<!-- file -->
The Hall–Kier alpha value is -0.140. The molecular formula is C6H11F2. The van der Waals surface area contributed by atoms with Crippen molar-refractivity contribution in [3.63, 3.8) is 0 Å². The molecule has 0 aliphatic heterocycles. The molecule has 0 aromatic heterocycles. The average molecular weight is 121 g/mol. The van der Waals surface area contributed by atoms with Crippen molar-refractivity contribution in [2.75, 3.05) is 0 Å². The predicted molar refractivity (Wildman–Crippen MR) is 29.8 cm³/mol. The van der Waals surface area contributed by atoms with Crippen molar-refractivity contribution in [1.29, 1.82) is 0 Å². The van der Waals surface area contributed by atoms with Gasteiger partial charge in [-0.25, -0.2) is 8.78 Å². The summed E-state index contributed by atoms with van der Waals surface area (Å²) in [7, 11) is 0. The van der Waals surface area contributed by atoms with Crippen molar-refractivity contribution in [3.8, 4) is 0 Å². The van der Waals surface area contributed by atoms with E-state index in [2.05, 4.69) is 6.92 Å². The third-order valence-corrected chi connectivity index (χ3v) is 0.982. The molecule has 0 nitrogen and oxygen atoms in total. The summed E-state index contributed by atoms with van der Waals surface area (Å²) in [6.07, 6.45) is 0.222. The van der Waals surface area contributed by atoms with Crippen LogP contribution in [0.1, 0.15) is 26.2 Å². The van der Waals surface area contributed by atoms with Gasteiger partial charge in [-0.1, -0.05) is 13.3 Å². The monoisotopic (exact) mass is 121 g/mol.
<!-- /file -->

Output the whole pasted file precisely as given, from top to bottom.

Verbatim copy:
The Hall–Kier alpha value is -0.140. The molecular formula is C6H11F2. The van der Waals surface area contributed by atoms with Crippen molar-refractivity contribution in [3.63, 3.8) is 0 Å². The molecule has 0 aliphatic heterocycles. The molecule has 0 aromatic heterocycles. The average molecular weight is 121 g/mol. The van der Waals surface area contributed by atoms with Crippen molar-refractivity contribution in [2.75, 3.05) is 0 Å². The predicted molar refractivity (Wildman–Crippen MR) is 29.8 cm³/mol. The van der Waals surface area contributed by atoms with Crippen molar-refractivity contribution in [1.29, 1.82) is 0 Å². The van der Waals surface area contributed by atoms with Gasteiger partial charge in [-0.25, -0.2) is 8.78 Å². The summed E-state index contributed by atoms with van der Waals surface area (Å²) in [7, 11) is 0. The van der Waals surface area contributed by atoms with Crippen molar-refractivity contribution in [3.8, 4) is 0 Å². The van der Waals surface area contributed by atoms with E-state index in [2.05, 4.69) is 6.92 Å². The third-order valence-corrected chi connectivity index (χ3v) is 0.982. The molecule has 0 nitrogen and oxygen atoms in total. The summed E-state index contributed by atoms with van der Waals surface area (Å²) in [6.07, 6.45) is 0.222. The van der Waals surface area contributed by atoms with Crippen LogP contribution in [0.1, 0.15) is 26.2 Å². The van der Waals surface area contributed by atoms with Gasteiger partial charge in [-0.1, -0.05) is 13.3 Å². The monoisotopic (exact) mass is 121 g/mol.